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Why is general education important? The consensus among educators and employers is that knowledge of human cultures and the physical and natural world, intellectual and practical skills, personal and social responsibility, and integrative learning are needed for a 21st-century education. According to the American Association of Colleges and Universities, “This new consensus reflects a dawning awareness that America’s future will depend on an unprecedented determination to develop human talent as broadly and fully as possible:

  • In an era when knowledge is the key to the future, all students need the scope and depth of learning that will enable them to understand and navigate the dramatic forces—physical, cultural, economic, technological—that directly affect the quality, character and perils of the world in which they live;
  • In an economy wherein every industry—from the trades to advanced technology enterprises—is challenged to innovate or be displaced, all students need the kind of intellectual skills and capacities that enable them to get things done in the world, at a high level of effectiveness;
  • In a democracy that is diverse, globally engaged, and dependent on citizen responsibility, all students need an informed concern for the larger good because nothing less will renew our fractured and diminished commons;
  • In a world of daunting complexity, all students need practice in integrating and applying their learning to challenging questions and real-world problems; and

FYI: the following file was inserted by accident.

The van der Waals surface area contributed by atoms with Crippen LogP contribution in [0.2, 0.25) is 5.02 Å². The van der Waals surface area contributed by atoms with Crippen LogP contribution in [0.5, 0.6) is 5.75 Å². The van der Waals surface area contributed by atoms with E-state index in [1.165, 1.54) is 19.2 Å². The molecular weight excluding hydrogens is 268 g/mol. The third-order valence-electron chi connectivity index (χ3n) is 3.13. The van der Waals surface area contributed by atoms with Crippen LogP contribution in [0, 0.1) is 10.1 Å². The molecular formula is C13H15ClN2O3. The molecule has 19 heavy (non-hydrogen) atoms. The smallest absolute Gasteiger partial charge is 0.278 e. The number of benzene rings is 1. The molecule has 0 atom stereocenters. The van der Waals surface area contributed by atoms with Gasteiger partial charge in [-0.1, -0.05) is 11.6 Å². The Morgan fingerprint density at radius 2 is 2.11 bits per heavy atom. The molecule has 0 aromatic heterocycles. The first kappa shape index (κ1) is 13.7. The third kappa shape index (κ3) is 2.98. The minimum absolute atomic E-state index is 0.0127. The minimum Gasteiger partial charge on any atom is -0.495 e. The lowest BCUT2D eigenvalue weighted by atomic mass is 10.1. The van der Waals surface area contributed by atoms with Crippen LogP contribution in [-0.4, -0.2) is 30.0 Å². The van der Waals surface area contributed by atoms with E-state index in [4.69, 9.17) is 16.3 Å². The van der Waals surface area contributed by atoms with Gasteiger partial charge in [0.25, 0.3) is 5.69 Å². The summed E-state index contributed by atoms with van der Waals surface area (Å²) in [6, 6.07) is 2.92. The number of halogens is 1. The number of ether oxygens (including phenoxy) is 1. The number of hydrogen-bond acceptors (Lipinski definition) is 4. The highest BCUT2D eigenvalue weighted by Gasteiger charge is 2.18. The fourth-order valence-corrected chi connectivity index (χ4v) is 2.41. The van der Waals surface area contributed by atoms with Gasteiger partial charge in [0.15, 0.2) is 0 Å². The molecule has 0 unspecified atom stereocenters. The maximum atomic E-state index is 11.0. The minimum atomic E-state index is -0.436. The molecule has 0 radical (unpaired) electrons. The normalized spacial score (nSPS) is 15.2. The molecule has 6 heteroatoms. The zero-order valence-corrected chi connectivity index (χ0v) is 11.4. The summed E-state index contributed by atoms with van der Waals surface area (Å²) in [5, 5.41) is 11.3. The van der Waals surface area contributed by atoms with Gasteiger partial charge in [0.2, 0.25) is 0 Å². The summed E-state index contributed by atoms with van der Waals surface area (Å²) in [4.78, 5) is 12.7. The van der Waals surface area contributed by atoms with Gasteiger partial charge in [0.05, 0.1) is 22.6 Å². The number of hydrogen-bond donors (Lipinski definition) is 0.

• In a period of relentless change, all students need the kind of education that leads them to ask not just ‘how do we get this done?’ but also ‘what is most worth doing?’.

With organizations constantly reinventing their products and their processes, and with questions about public and life choices more complex than ever, the world itself is setting higher expectations for knowledge and skill.” (From College Learning for the New Global Century, published by the American Association of Colleges and Universities, 2007.)

Minneapolis College has adopted four Institutional Learning Outcomes as a means to enhance lifelong education by making it possible for students to communicate effectively, think critically, solve problems as well as develop and demonstrate effective life and professional skills, personal responsibility and community/global connections and social responsibility.

Students will develop the following Institutional Learning Outcomes through a combination of appropriate general education coursework and through direct instruction and reinforcing projects and experiences within their program coursework.

  • Community/Global Connections and Social Responsibility
  • Life and Professional Skills
  • Information Fluency, Inquiry and Problem-posing and Problem-solving
  • Communication

Institutional learning outcomes are the measurable knowledge, intellectual concepts and attitudes that serve as the foundation to success within all programs of study and throughout life. Institutional learning outcomes prepares students to meet the social, personal and career challenges they will face in the future.

See Minneapolis College Policy 3.04.